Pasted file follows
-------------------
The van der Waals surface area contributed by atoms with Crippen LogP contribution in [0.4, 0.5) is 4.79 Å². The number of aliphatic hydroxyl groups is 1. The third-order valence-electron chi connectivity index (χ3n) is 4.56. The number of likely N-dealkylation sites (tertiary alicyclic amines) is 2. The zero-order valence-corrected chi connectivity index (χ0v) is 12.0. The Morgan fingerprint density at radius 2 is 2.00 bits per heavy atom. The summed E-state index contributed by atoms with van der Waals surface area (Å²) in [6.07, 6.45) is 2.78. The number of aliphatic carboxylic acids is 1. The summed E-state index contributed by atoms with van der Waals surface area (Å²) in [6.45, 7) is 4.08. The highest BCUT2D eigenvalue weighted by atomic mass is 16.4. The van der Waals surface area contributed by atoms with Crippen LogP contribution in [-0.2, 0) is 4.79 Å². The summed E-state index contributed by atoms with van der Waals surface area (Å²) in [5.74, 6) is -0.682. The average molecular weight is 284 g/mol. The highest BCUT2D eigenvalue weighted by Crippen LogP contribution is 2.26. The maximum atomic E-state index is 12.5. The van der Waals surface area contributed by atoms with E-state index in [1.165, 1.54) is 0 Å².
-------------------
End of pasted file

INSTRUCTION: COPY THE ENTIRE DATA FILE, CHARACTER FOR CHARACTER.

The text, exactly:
The van der Waals surface area contributed by atoms with Crippen LogP contribution in [0.4, 0.5) is 4.79 Å². The number of aliphatic hydroxyl groups is 1. The third-order valence-electron chi connectivity index (χ3n) is 4.56. The number of likely N-dealkylation sites (tertiary alicyclic amines) is 2. The zero-order valence-corrected chi connectivity index (χ0v) is 12.0. The Morgan fingerprint density at radius 2 is 2.00 bits per heavy atom. The summed E-state index contributed by atoms with van der Waals surface area (Å²) in [6.07, 6.45) is 2.78. The number of aliphatic carboxylic acids is 1. The summed E-state index contributed by atoms with van der Waals surface area (Å²) in [6.45, 7) is 4.08. The highest BCUT2D eigenvalue weighted by atomic mass is 16.4. The van der Waals surface area contributed by atoms with Crippen LogP contribution in [-0.2, 0) is 4.79 Å². The summed E-state index contributed by atoms with van der Waals surface area (Å²) in [5.74, 6) is -0.682. The average molecular weight is 284 g/mol. The highest BCUT2D eigenvalue weighted by Crippen LogP contribution is 2.26. The maximum atomic E-state index is 12.5. The van der Waals surface area contributed by atoms with E-state index in [1.165, 1.54) is 0 Å².